This chart is U-6, the broadest official measure of umemployment. It includes unemployed, marginally attached workers, plus part-time for economic reasons. While it has gone down during the "recovery" it is still above 10% and hides a much more worrisome trend:
That trend is to simply write off people who are not counted in the labor force because they have not looked for work actively by punching their ticket at the local employment office but who want a job now. According to government statistics the number who are in that uncounted category is 6,076,000, about a 1% decrease from a year ago. So if unemploment is droping why not this number too? The answer is that more people are dropping out of the labor market, and its not just over 65 retirees. This chart shows that as the population has increased, the number of people not counted in the work force, and not institutionalized, is increasing faster:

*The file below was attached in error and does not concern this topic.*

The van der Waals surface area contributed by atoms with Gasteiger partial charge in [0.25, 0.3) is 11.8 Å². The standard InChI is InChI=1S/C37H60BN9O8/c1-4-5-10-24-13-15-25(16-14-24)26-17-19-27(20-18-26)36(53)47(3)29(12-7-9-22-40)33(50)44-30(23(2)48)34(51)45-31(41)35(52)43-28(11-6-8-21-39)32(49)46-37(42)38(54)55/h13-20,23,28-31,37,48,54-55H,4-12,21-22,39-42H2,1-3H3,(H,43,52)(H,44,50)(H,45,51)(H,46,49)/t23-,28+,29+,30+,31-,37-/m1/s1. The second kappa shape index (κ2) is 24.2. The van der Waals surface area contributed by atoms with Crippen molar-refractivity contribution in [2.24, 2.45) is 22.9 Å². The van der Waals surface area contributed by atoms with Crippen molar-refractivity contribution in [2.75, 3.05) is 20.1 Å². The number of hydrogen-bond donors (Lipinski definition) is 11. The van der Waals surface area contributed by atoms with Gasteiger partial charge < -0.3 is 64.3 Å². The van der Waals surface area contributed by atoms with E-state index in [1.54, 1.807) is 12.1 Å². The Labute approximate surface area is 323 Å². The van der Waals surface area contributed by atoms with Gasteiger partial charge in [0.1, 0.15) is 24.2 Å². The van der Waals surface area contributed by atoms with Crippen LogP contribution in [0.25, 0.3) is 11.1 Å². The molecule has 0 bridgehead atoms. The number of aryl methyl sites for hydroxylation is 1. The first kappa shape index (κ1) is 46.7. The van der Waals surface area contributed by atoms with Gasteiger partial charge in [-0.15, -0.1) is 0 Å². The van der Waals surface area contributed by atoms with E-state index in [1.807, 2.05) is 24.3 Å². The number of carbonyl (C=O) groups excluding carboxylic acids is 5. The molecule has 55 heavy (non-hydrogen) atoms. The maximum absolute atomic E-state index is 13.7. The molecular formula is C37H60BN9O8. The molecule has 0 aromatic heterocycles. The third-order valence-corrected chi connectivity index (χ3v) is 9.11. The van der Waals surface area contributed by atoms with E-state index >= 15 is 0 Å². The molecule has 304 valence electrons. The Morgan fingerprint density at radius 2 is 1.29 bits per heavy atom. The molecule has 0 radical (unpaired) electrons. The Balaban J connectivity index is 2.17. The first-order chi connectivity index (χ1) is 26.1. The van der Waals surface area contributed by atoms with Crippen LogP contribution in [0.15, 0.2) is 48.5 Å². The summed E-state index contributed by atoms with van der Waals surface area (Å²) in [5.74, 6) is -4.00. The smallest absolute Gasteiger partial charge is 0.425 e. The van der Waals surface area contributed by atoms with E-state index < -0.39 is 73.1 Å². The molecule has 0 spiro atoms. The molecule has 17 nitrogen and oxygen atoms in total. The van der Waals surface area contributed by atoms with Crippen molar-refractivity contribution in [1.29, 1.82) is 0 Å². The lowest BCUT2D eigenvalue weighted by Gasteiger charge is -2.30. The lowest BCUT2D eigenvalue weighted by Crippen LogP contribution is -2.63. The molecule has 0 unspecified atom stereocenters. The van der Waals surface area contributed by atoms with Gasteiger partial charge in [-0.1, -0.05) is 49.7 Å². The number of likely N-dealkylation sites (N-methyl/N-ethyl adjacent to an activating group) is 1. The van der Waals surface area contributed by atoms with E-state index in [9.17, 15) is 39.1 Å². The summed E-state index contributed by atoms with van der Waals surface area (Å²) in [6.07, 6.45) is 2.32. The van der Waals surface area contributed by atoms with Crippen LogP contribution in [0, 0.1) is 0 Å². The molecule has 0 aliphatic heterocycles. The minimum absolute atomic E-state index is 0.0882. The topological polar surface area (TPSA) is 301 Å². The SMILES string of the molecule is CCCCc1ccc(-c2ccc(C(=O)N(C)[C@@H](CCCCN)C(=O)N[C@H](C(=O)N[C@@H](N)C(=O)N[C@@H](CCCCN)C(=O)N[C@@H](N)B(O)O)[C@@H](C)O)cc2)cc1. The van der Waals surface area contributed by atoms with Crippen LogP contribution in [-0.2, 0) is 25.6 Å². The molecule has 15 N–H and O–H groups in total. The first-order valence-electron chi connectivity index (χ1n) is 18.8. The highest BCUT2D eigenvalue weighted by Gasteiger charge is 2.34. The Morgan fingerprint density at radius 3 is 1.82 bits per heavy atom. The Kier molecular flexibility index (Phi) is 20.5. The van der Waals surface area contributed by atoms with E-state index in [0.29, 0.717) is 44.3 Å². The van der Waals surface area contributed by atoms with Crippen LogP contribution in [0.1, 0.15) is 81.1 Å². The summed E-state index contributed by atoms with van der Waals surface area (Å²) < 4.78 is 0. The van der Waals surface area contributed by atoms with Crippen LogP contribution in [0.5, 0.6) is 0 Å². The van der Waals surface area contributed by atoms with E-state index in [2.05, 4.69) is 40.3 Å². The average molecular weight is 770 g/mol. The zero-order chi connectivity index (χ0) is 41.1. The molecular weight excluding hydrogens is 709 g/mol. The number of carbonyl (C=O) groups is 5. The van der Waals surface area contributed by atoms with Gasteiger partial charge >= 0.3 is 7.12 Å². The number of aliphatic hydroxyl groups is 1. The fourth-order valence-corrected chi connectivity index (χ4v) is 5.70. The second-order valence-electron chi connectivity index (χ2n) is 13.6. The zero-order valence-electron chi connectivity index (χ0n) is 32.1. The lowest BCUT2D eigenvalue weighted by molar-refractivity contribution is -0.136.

So although the employment picture is improving if you listen to the hacks of the CMM, it is improving partly because fewer long-term unemployed people are looking for work anymore. It is typical to see not-in-labor force gains of half a million in each new current population survey. As a trend, the annual increase in long term unemployed started in 2009 (below). The labor participation rate is 62.6% the lowest since October 1977, before minorities and women entered the labor market in force. Recovery for the displaced wage slave? Not so much because you just do not count.